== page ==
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Interview with Aaron Foresman, CFA: Managed Income Portfolio Manager

November 25, 2020


Interviewer: From what I understand, you are the architect of Crawford’s Managed Income strategy. Will you talk a little bit about how you recognized the need for the strategy in the first place?

Aaron Foresman, CFA®: It started about ten years ago in trying to solve a personal, real-world problem for my father. He was looking to generate more income in retirement. At that time, the global economy was still healing from the global financial crisis, and the yield on 10-Year Treasury Notes had dropped below 2%. Of course, we didn’t know what the next ten years were going to look like, but during that period, people were having a very hard time generating income from traditional stock/bond portfolios. That was when I started thinking about the process. I started wondering how we could supplement traditional balanced accounts with other asset categories to generate both diversification and income at the same time. That’s the process – the nexus – of the Managed Income strategy.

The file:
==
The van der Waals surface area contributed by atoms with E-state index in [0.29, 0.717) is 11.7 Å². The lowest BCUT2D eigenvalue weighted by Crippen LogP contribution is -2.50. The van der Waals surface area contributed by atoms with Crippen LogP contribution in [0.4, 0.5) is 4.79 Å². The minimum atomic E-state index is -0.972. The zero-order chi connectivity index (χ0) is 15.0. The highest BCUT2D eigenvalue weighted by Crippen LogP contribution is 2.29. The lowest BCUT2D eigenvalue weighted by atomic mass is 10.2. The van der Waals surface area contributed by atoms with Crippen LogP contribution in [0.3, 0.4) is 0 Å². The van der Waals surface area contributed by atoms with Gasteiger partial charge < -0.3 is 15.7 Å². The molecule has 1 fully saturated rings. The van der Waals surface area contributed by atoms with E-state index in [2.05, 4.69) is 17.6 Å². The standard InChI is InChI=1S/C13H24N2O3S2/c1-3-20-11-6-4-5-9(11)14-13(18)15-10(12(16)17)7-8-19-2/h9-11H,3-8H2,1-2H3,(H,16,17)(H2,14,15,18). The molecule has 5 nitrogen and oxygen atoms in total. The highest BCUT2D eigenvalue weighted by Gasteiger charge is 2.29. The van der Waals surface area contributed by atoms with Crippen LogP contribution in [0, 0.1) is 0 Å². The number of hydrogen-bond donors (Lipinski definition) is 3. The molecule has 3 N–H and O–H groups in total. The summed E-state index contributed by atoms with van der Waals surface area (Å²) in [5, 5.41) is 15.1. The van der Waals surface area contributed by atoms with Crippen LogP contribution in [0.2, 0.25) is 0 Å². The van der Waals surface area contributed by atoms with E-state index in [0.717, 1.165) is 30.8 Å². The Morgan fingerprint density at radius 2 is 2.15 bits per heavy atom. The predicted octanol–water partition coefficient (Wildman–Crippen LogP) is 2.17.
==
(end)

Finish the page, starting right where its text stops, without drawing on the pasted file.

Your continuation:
I: When and how did you launch the strategy?

AF: I started with my IRA, and that’s really where I began building the portfolio out. The track record goes back to 2014, the year I joined Crawford. I was hired primarily to contribute to Crawford’s Dividend Growth strategy, but I remember requesting approval to work on this in the background. So I was just doing my work, and not really talking about it very much. And then one day, I walked into John Crawford IV’s office and he said, “Listen, we’re looking for some additional offerings, and we thought that it might be a good idea to take your strategy and try to do something with it.” So, we got to work defining the strategy in late 2014, and we started offering it to clients in 2015.

I: It’s really neat that you have such a personal connection to the strategy and its origination. What gave you the confidence that it would fill a need in the investment landscape?